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A European project installs ozone sensors in the homes of citizens

Low cost sensors for measuring ozone have been installed in homes from rural areas. The obtained data can be seen on the Captor app and in real time. The CAPTOR project scientists and citizens working together in finding solutions for the problem of ozone pollution

Members of the Captor team installing the sensors.The Institut de Diagnosi Ambiental i Estudis de l’Aigua (IDAEA) of the CSIC is a partner in the project CAPTOR, which is led by Jorge García Vidal and José María Barceló, scientists of the Universitat Politècnica de Catalunya (UPC). CAPTOR is aimed at monitoring the tropospheric ozone pollution.


This 3-year project is funded by the Horizon 2020 program of the EU with 2 million Euros. Up to 8 partners are involved from Spain, Italy, Austria and France.

Internet of Things applied to sensors

In the frame of this project, scientists are implementing and monitoring a network of low-cost sensors. The sensors have been installed in volunteer houses, in order to get real information about air quality in those areas. The three chosen areas are very affected by tropospheric ozone pollution: Barcelones-Valles Oriental – Osona (Spain); the Pianura Padana (Po Valley, Italy); and Burgenland, Estíria and Lower Austria (Austria).

The sensors have been developed at the UPC, and its management and maintenance is carried out by the IDAEA-CSIC and the UPC. Anna Ripoll and Mar Viana, scientists at the IDAEA-CSIC, have also done the calibration of the sensors comparing the data obtained by the sensors to the data from reference laboratories and official stations.

These sensor devices are inspired by the ‘Internet of things’ technology (IoT). They are prepared with all the needed components to measure ozone and to send wirelessly the result via internet. Scientists now are testing two type of devices: the first one, based in Arduino technology (a free and open source platform for computing) and with ozone sensors of metal-oxide; the second one, based on Rapsberry Pi technology (a computing platform) and electrochemical ozone sensors.

As tropospheric ozone is formed mostly in summer, the scientists install and monitor the sensors in summer. This summer, until now, they have installed sensors in 12 homes in Catalunya (Spain) and 10 in Austria. After installing the ones in Italy, next days, they will have a total of 61 stations installed, the same that last year.

One of the developed devices.Making citizens aware of this pollutant

Tropospheric ozone is a secondary pollutant, formed by electrochemical reactions of nitrogen oxides (NOx) and volatile organic compounds (VOCs) when they are exposed to intense sunlight. This happens virtually always when the first gases, which are emitted mostly in big cities, have travelled far away of the emission points.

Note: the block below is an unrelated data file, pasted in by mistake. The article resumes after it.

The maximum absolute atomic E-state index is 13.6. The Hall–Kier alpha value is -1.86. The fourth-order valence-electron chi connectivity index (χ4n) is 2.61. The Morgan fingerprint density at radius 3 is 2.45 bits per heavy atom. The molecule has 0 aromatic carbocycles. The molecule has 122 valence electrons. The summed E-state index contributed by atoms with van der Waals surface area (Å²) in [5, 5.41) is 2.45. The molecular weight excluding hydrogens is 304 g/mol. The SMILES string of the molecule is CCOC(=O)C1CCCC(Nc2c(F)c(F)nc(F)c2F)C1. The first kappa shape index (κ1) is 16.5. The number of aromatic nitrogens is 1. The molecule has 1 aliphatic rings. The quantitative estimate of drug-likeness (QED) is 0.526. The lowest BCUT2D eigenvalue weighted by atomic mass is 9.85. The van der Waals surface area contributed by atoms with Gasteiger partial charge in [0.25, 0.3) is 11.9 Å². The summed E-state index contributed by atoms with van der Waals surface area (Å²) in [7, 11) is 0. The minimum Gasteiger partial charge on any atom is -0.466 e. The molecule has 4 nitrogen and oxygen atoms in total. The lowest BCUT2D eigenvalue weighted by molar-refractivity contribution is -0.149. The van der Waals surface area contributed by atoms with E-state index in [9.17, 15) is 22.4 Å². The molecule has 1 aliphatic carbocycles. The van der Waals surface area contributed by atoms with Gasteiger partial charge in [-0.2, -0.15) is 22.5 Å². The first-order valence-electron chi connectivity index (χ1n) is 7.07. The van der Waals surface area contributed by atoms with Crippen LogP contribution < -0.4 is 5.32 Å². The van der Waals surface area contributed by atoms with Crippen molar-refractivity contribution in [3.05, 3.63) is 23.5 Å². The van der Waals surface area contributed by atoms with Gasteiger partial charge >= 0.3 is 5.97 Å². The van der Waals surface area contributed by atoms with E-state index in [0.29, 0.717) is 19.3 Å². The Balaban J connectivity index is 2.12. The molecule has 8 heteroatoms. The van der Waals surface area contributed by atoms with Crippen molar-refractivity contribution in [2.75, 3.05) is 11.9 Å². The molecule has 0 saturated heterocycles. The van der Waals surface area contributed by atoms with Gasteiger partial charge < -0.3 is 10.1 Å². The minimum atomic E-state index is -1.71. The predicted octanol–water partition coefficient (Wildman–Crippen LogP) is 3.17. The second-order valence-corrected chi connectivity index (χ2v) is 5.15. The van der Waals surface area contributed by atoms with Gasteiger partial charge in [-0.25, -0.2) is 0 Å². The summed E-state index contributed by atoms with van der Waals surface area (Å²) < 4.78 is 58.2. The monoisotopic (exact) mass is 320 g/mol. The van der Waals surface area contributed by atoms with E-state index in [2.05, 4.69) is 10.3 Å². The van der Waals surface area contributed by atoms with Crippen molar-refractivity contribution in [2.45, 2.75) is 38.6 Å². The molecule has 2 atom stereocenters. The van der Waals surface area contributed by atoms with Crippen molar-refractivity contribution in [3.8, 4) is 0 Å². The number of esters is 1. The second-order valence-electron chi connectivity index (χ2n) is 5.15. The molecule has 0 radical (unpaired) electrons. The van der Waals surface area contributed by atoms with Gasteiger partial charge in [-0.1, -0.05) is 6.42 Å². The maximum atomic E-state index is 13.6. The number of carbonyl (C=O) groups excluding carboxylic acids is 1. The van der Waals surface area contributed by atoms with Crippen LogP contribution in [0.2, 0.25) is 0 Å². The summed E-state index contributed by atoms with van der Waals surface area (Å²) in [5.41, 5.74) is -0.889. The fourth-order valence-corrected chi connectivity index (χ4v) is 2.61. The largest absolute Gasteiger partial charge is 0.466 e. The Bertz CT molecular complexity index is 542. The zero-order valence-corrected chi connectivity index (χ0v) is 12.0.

As a matter of fact, says Mar Viana, from the IDAEA-CSIC, if we have a look at the quality air maps, we can see how the points that indicate the ozone concentration increase their values as they get more and more distant of big cities.

That’s why tropospheric ozone is often an overlooked pollutant, because it has effects far away from the places where their precursors were emitted. The population that suffers the consequences are not the emissaries, and the ones who can contribute to reduce this pollution don’t suffer the effects.

With the CAPTOR project, citizens and scientists cooperate to deal with the ozone pollution problem in Europe. One of the goals is to boost cooperation among local communities, citizens, non governmental organizations and scientists to make society aware and to find out solutions.

Real time information of the sensors can be seen through the app CaptorAIR, which can be downloaded at the website or at Google Play. 

Another app has been also developed as a part of Captor project: airACT, which informs daily and every hour about air pollution. The values are provided by the official monitoring networks of every country.  

In Spain, the scientific team at the UPC have developed the sensor devices as well the algorithms for their calibration; the IDAEA scientists are in charge of analyzing the obtained data and calibrating the sensors; gives suport with the digital platform works; and the NGO Ecologistes en Acció is in charge of dissemination of information and public awareness tasks The project also has the support of the local government.

Air pollution is the environmental issue that worries most the European citizens. Up to 400,000 premature deaths every year are caused by air pollution. Also, it is the cause of significant damages in agriculture and the natural environment, according to the European Agency of Environment.


Project website

Data from the ozone sensors at volunteers houses last summer:

Vídeo about CAPTOR project:

Results obtained last year: